In the literary world, there are few villains and monsters as sympathetic and as “human” as Erik, the Phantom of the Opera. The man behind the monster has been labeled as the villain of Gaston Leroux's novel just as often as he has been named a misunderstood protagonist. He was the ghost that haunted the halls of the Opera Populaire, terrorizing the diva Carlotta and several other performers who were housed there, as they clashed with his artistic sensibilities. In almost all incarnations of the character outside of the novel, there is almost always only a small measure of sympathy accorded to the deformed and persecuted Erik. The focus had always been on the horrifying visage he presents before the public, and less on “Angel of Music” persona he bore when he trained the young ingénue, Christine Daae.
However, behind the mask was, ultimately, a man. Erik was not the overwhelming force of evil that people had portrayed him to be. Indeed, along with many of his contemporaries, Erik shared traits and attributes that were all too human. He needed to feel loved by the ones he believed he loved... he craved for recognition for his achievements... and desperately needed to interact with the world without having to strike terror in the hearts of those who see him. In this way, he echoes earlier figures of horror, such as Quasimodo of “The Hunchback of Notre Dame” and the Frankenstein's Monster from “Frankenstein.” His quest to love and to be loved, as well as his aristocratic demeanor, also mirror the nobler qualities of an earlier literary figure, Bram Stoker's Dracula. In the end, like all of the above literary icons, Erik was more than the “Phantom of the Opera.” Erik was, underneath the mask, a human being, albeit one with a number of issues, including social anxiety and paranoia. Andrew Lloyd Weber's musical, despite having taken a number of liberties with the story, has lyrics that echo the various complex emotions that Erik had to endure in his lifetime.
This face that earned
A mother's fear and loathing
A mask my first
Unfeeling scrap of clothing
From an early age, Erik instilled fear and anxiety in the people around him because of his deformed face. The interpretations and versions of the story vary in the details, but in the original novel, he was described to have looked like a living corpse. From Leroux's description, one could deduce that his face was deformed such that it appeared more like a skull than a normal face. His mother, feeling overwhelming fear and anxiety over her son's monstrous appearance, eventually abandoned him. He managed to make an early living in a carnival, where he inspired mockery rather than fear and anxiety. That mockery would eventually evolve into a total dislike of society and people in general, morphing into a twisted form of social anxiety.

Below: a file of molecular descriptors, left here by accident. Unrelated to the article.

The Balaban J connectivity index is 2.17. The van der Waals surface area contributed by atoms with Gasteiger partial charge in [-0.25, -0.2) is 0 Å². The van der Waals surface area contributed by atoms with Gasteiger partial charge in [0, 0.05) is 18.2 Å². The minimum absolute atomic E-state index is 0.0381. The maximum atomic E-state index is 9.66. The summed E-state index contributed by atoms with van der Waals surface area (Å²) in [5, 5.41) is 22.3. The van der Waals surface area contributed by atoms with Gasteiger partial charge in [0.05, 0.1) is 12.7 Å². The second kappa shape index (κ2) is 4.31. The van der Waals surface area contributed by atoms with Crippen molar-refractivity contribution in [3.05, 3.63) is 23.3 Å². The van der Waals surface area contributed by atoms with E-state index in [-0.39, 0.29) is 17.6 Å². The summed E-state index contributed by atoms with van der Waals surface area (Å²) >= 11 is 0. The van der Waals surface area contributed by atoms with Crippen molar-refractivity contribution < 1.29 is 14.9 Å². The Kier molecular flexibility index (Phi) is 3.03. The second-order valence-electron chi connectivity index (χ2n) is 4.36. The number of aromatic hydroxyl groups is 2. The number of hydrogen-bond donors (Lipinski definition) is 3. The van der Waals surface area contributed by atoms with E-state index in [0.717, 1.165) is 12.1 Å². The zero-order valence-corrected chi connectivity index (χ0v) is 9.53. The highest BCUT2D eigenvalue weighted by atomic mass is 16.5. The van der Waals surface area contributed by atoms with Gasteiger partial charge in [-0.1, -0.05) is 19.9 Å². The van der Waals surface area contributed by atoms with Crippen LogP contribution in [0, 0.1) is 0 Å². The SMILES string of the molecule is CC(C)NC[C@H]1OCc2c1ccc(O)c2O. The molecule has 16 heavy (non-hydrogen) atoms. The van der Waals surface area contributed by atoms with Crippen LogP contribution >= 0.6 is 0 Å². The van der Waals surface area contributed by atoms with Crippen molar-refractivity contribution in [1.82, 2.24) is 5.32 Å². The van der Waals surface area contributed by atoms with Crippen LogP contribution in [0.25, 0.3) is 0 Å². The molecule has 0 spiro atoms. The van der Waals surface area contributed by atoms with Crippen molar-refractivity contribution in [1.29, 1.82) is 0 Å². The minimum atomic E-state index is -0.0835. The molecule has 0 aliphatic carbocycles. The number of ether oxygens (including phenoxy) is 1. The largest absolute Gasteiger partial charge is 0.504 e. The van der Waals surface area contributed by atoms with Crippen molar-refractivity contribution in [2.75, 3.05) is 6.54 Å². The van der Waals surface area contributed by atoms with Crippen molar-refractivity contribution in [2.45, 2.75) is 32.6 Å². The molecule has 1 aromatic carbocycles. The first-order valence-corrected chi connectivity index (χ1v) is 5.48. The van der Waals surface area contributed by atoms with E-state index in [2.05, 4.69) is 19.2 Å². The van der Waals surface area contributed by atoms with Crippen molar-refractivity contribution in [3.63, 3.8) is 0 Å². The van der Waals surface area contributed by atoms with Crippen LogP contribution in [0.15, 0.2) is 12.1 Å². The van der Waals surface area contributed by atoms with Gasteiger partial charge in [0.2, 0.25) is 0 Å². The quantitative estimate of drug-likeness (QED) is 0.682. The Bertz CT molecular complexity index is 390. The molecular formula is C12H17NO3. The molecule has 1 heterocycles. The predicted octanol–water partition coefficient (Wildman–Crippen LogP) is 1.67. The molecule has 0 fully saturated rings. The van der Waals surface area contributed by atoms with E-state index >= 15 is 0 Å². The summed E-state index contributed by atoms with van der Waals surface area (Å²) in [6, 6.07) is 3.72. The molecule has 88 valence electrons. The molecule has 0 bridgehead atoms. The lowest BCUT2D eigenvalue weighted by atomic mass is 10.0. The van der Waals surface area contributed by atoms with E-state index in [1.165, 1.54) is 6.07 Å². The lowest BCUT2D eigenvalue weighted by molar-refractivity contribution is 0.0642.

Paper faces on parade...
Hide your face,
So the world
Will never find you!
His social anxiety forced him into seclusion, though he was not completely without contact with the outside world. He gained a good handle on architecture and engineering, building palaces for two prominent rulers, while also serving as an assassin for one of them. His fear of society led him to go to great lengths to remain unseen and hidden in the shadows. With his mask, he was able to conceal his disfigured features to those whom he chose to reveal his presence. He also attained a high sense of appreciation for music, which turned out to be a natural talent for him. Indeed, it was this natural aptitude for performing and composing music that would eventually lead him to seek out Christine, which he probably saw as an outlet for his status anxiety.
Those who have seen your face
Draw back in fear
I am the mask you wear...
It's me they hear.
It is easy to speculate that Erik's initial reasons for training Christine stemmed from his desire to overcome his status anxiety. As he discovered his talent for music, it is possible that he developed the idea to showcase his talent to the world at large, and let them see how much musical brilliance can be produced by someone who was scorned by society. He wanted to use her as his mouthpiece, his “avatar” to the world and society above his shadowy lair. However, even a man that has lived a life alien to concepts such as love and devotion can be made to feel them, in much the same way as Frankenstein's Monster and Quasimodo did in their respective stories. In a way, his pursuit and desire for the love of Christine was his own twisted way of achieving a sense of emotional healing.
Pitiful creature of darkness
What kind of life have you known?
God give me courage to show you
You are not alone
There is little argument on whether or not Erik loved Christine, albeit he expressed that love in a rather twisted manner. Despite the emotional healing that came with training Christine in music, he still behaved very much like the figure of darkness that everyone perceived him to be. This is likely because, despite having felt more human emotions, emotional healing cannot instantly undo a lifetime of psychological damage. His mind was, unfortunately, still damaged and incapable of seeing his actions as anything more than things done out of necessity, unaware of how monstrous his tactics would seem to others. In the end, his music was not able to remove the terror that came with his persona as the Phantom of the Opera.